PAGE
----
Drayer: I think you just have to give him time. He's not completely comfortable at the plate yet. He knows how the swing should feel and what he should be feeling. Manager Lloyd McClendon believes he is getting close and we have seen a few decent swings. It's a process, especially when you have missed a year and then had your spring training interrupted multiple times by dings and dents. The knees do not appear to be a problem.
Monday, April 7, 2014 @ 1:07pm
By Shannon Drayer
SEATTLE, Wash. – Yes. Seattle. It is great to be home after being away for all but three days since Feb. 17. I am not complaining by any means. Covering spring training is a great, if not exhausting assignment with long days and few days off. It is where you learn the most about the team you cover.
Despite the time spent in Arizona we still leave with a ton of questions every year. The first being: what did it all mean? What did a month and a half of what we saw day-in and day-out in Arizona actually mean in relation to what we will see the next six months? You you simply don't know at that point. There are some general assessments you can make but until you get into regular-season games – games that count, games where the focus for each one isn't working on something or taking a look at somebody or trying something out, but winning – you just don't know.
That's what makes the first week so interesting. You have ideas of what they could be as individuals or a team but you don't know. Whereas in June you may be able to predict with a good level of certainty what is going to happen in certain situations, the first weeks bring surprises. This year was no different. Some quick thoughts:
The Mariners should be 5-1. Okay, we don't know that for sure. The Mariners did not play flawless baseball Thursday in Oakland but I am fairly confident that they played better baseball than the A's and far better baseball than what home-plate umpire Sean Barber was seeing in his little world behind the plate that night. It is what it is. It happens in the sport of baseball, which is far from perfect. You have to move on from it. What I take away from it, however, is the Mariners were really only outperformed by their opponent in one game this trip. It doesn't count as a "W", but it is still a good thing.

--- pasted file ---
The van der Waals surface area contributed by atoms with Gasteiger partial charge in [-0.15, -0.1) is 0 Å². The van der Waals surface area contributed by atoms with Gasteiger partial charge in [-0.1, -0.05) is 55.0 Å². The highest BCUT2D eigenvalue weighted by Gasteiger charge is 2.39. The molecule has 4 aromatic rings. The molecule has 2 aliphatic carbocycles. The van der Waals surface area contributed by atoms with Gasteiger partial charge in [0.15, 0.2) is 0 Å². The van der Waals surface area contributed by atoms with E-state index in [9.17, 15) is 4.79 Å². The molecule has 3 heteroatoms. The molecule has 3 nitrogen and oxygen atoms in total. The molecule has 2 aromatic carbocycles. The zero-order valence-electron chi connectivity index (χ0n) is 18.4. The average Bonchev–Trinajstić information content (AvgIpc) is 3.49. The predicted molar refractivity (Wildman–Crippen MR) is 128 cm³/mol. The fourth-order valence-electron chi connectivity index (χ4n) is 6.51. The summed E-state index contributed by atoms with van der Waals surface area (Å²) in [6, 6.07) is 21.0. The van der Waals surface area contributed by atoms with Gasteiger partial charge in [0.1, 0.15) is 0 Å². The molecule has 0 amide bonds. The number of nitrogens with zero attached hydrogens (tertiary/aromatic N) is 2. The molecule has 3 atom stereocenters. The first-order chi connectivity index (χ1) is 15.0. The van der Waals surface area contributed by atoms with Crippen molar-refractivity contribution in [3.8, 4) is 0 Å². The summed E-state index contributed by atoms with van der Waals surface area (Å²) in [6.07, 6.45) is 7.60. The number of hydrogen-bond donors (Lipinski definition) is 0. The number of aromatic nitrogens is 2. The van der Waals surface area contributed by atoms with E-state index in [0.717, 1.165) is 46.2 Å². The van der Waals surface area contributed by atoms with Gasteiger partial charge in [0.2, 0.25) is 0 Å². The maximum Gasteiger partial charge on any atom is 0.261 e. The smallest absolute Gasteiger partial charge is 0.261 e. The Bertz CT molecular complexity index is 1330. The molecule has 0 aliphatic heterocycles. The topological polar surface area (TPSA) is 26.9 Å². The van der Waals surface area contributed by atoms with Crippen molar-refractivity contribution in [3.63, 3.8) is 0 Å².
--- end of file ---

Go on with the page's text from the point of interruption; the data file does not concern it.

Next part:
The starting pitching has the ability to keep them afloat until Hisashi Iwakuma and Taijuan Walker return. This is actually not a revelation to me. I have been saying it all spring but I will say it again. I don't think most realized how good James Paxton was or that he even had a spot in the rotation locked up coming into camp. Everyone else not named Felix Hernandez is a question mark but question marks with the ability to do good things. We know what Erasmo Ramirez is at his best and we know what he is at his worst. We saw both in a span of a week. We know that Roenis Elias has good stuff. We saw him battle a patient lineup with a umpire having a bad night and keep his cool enough to show that stuff for five innings. I feel confident that Chris Young has the ability to keep this team in games on most days. There most likely is more upside but we haven't had a good chance to see it yet.